The events of the last month should remind us how fortunate we really are. It is hard to comprehend the human suffering and physical damage in Japan. Nor can we really understand the uprising in the Middle East. However, we can feel the fragility of safety -- physical, political and economic.
As investors, we see the disaster in Japan disrupting production, both internal to Japan and across borders. Consumption is also declining in Japan, the world’s third largest economy. Turmoil in the Middle East is causing higher oil prices, leaving less money for consumers to spend on other goods and services.
The U.S. stock market has shown resilience in shrugging off these events, moving upward again during the 1st Quarter. Retail investors are finally moving cash into mutual funds after sitting on the sidelines for two years. The Federal Reserve continues with its intention to help the economy through June by buying Treasury bonds. These two factors, combined with stronger corporate balance sheets, generally explain why stock prices continue to climb.
We were recently listening to a lecture with David Booth, after whom the University of Chicago business school is now named, and one the founders of Dimensional Fund Advisors (DFA). In his talk, he noted that since World War II, periods of low stock returns are usually followed by periods of high returns. From 1945 to 1964, we experienced the “go-go years,” when the S&P 500 returned 591% (see graph below – all returns adjusted for inflation). From 1965 to 1981, the S&P 500 lost 6% for the period. From 1982 to 1999, the “anyone can do it” years, the market returned 1000%! From 2000 to 2010, the market returned an ugly -20%. The decade from 2000-2009 was the worst in history.
At the end of his talk, Booth offered the possibility that today feels like 1981, and a new period of strong returns is possible. David Booth is an investing icon. Reading the opinions of investment icons today is like playing red/black at roulette. Half of the iconic minds are black and half are red. Usually the different super-smart minds just give us slightly different odds of good returns. Not today. It’s either red or black. They either think things are fine, or like Bill Gross at Pimco, they think that we should really prepare for lower returns.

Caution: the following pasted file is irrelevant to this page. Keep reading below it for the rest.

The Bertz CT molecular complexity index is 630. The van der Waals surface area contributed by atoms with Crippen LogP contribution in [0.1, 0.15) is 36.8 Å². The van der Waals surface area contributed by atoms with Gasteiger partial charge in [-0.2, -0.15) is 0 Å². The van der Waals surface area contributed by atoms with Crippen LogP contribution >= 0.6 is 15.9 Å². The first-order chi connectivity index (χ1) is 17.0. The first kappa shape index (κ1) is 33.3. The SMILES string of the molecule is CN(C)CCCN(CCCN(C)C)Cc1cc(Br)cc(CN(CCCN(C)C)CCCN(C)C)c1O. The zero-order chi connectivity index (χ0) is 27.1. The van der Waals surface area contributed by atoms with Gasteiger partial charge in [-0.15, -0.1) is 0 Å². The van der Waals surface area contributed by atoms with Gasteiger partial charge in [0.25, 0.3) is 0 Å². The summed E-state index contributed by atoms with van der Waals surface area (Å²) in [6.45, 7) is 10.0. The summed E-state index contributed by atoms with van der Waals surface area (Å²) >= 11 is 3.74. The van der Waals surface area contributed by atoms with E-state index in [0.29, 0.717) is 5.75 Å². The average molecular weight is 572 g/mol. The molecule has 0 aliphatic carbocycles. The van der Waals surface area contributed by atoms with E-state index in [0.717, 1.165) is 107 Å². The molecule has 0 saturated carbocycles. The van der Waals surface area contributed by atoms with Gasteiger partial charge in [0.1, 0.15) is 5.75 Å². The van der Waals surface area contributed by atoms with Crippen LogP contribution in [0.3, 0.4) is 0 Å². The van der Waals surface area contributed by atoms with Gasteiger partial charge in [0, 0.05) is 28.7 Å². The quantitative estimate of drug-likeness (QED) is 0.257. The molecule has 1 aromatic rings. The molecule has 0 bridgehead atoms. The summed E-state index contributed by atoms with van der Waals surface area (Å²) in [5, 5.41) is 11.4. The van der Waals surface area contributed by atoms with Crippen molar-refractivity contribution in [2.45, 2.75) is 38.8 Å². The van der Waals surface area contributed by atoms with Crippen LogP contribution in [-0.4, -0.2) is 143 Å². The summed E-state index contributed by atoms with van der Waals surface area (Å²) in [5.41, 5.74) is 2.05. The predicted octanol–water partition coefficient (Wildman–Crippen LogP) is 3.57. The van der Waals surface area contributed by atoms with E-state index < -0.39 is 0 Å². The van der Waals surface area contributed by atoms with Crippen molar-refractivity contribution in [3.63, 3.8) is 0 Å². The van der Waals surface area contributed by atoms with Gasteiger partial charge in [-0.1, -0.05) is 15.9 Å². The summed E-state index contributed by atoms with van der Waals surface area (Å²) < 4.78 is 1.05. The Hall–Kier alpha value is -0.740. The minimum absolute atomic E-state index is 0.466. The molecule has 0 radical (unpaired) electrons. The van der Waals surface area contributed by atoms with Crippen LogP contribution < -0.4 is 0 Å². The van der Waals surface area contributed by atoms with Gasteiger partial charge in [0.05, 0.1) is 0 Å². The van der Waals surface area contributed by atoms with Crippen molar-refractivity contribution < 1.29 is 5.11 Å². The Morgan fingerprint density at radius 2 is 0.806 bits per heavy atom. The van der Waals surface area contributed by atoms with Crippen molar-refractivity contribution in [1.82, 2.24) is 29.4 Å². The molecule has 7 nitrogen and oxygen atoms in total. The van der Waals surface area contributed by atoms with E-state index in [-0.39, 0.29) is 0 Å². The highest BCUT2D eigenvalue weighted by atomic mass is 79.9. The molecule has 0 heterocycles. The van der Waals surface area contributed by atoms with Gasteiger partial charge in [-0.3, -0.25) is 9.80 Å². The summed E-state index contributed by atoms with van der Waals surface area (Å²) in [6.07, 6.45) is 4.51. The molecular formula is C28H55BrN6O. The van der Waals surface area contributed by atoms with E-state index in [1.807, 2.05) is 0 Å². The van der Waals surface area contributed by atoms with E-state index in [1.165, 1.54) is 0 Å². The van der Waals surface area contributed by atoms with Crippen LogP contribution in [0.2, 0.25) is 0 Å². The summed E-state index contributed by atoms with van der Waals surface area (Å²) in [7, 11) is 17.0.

So, with all due respect to the icons, we’ll offer our opinion that stock returns will not be “go-go” or “anyone can do it” in the coming years. It is also unlikely that the bond market repeats its returns from the last three years. Here are just three of many reasons to expect market returns to slow down:
Slower Growth Reason No. 1 -- We have too much debt in the U.S. and other developed countries. When excessive debt is the cause of a recession, recoveries are slower and weaker. As we talked about in previous letters, the cost of the interest payments is like a tax on our economic growth. We have yet to successfully have the economy stand on its own since the crash. To keep the economy going, the U.S. Government issues bonds at very low rates, and then the Federal Reserve buys them back. If that sounds like moving money from one pocket to another or printing money, it is.
Slower Growth Reason No. 2 -- A weak job market. While official unemployment numbers have dropped below 9%, the number can be misleading. People who have stopped looking for work are not counted, and others are permanently under-employed at lower paying jobs. Also, job creation in this economic recovery is lagging compared to other recoveries. At optimistic levels, it will take years to return to full employment at 5%.
Slower Growth Reason No. 3 -- The housing market. As of September 2010, 25% of homeowners with mortgages owed more on their mortgages than their homes were worth. Foreclosures and inventories are likely to remain high in many cities, and it will take a while for home prices to fully recover. Home prices matter because they strongly influence people’s sense of wealth, which in turn impacts what they spend.
Although the government stimulus may drive the stock market higher in the short term, we believe these challenges will result in a slow growth economy. (And this forecast does not account for any real global crises like an oil supply disruption, a credit or real estate bubble in China, further defaults of European countries, etc.)
Don’t get us wrong, we absolutely believe that our portfolios can deliver reasonable returns. However, we are not as committed to the stock market rally as others. Given the risks we face, it makes sense to cast a wide net around opportunities to earn a good return. We don’t want to be constrained to a volatile stock market as our only tool to obtain returns. Similarly, we don’t want to be constrained to a low yielding bond market or cash as our only tool to manage risk. We have added some new innovative funds in the energy, hedged strategies, and fixed income areas, and we will continue to innovate to attempt to meet our client’s goals with low volatility.